In the 20th century, 63 runners bred in the Mid-Atlantic were named national champions. Mid-Atlantic Thoroughbred takes a look at one of those luminaries.
Open Fire won the richest race for fillies and mares in the world when she captured the $100,000 Delaware Handicap in 1966. The gray/roan mare, campaigned by her breeder, Delaware Park president Donald P. Ross, in the name of his Brandywine Stable, equaled the track record of 2:00 2⁄5 for 1 1⁄4 miles when getting her second stakes win in two weeks. At 5, she was finally fulfilling her connections’ high expectations.
Open Fire was a yearling when her half-brother Greek Money captured the 1962 Preakness Stakes. The Virginia-breds were out of a mare Ross had purchased, sight unseen, in December 1956 from the Newmarket sale in England while carrying her first foal.
*Lucy Lufton, a stakes-winning daughter of Epsom Derby winner Nimbus, was considered one of the top juvenile fillies in England in 1954. She was shipped to J. North Fletcher’s Crestone Farm near Warrenton, Va., to start her broodmare career.
Ross stood a number of stallions, including Greek Song and Cochise, at Crestone Farm. To the cover of Greek Song, *Lucy Lufton produced Greek Money. Cochise, a good middle-distance runner by *Boswell purchased by Ross from John Hay “Jock” Whitney, sired Open Fire.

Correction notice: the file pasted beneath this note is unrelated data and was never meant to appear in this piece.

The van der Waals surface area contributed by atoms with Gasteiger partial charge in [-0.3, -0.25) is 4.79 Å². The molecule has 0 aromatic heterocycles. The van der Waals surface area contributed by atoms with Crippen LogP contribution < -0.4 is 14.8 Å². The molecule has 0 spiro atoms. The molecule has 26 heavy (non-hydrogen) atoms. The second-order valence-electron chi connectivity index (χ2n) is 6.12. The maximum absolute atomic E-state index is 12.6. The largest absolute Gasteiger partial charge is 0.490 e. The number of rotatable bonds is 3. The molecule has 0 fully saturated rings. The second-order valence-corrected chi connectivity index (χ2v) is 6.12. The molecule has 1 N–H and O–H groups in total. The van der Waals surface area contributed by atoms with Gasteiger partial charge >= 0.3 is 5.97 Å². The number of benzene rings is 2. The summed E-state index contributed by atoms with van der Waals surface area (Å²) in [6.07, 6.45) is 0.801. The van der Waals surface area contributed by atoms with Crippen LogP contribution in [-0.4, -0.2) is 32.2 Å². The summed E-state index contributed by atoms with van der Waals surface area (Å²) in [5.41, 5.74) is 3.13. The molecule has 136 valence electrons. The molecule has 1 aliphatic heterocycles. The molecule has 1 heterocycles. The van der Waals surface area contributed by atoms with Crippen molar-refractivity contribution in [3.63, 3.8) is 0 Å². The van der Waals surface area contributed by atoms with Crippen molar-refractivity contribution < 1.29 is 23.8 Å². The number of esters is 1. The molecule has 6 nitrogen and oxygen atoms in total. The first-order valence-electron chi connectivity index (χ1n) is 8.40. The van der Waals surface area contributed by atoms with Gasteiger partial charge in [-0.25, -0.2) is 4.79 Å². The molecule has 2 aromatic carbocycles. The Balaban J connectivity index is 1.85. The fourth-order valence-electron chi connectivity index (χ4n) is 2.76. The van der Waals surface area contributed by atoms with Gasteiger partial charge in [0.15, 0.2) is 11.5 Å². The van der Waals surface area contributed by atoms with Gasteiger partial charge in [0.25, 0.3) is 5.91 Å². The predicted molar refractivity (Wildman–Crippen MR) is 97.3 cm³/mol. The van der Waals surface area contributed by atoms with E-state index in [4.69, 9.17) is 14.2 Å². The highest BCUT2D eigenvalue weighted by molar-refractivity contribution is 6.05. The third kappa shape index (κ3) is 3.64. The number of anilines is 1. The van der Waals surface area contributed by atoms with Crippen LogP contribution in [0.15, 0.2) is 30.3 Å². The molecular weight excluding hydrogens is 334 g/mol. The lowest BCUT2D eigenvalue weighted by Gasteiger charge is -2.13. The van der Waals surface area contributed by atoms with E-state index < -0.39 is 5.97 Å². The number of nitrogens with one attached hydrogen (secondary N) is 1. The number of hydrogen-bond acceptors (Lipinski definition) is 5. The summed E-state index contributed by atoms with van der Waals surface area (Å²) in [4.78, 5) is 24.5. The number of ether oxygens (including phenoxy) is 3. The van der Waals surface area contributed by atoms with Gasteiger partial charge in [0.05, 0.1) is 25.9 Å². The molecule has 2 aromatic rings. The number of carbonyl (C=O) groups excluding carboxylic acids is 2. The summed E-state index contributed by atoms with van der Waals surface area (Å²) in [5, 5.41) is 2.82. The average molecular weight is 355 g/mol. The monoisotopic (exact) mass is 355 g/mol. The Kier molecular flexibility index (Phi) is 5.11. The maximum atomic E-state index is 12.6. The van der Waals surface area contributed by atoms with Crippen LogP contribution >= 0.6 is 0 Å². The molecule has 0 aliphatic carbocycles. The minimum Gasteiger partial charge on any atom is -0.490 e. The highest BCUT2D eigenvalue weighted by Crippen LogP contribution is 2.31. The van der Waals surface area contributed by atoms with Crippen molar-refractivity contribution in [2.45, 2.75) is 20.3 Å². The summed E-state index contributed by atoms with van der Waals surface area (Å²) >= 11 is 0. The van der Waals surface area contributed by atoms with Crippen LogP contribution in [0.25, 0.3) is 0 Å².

Open Fire emulated her sire, both in color and by getting better with age. Seven of Cochise’s eight stakes wins came at 4 and 5. All four of Open Fire’s stakes wins were at 5.
Trained by Virgil “Buddy” Raines, Open Fire had numerous nagging issues early in her career – from sore shins and ankles to bouts of tying up. She made 20 starts from 2 to 4, winning six times. In 1966, she won seven of 10, from 6 furlongs to 11⁄4 miles.
She recorded her first stakes victory in her 25th start, taking Delaware’s New Castle in mid-July by 4 lengths over 1964 champion 2-year-old filly Queen Empress. After scoring by 5 lengths in the Del ’Cap next out, she headed to Saratoga and won the Diana Handicap by 10 lengths over a field that included another former champion, What a Treat. The sloppy track didn’t slow her down – she set a track record of 1:48 4⁄5 for 1 1⁄8 miles.
A championship was within reach until she turned in her worst showing of the year, an 11-length drubbing in Aqueduct’s Beldame, a hard track considered the blame. Seeking redemption, she found it in Keeneland’s Spinster Stakes, the final start of her career. Facing a short field that included the previous year’s champion handicap mare, Old Hat, and Beldame conqueror Summer Scandal, Open Fire shot to the lead, gave way heading into the stretch and then drew gasps as she came on again. She drew off to defeat Old Hat and become Ross’ one and only champion.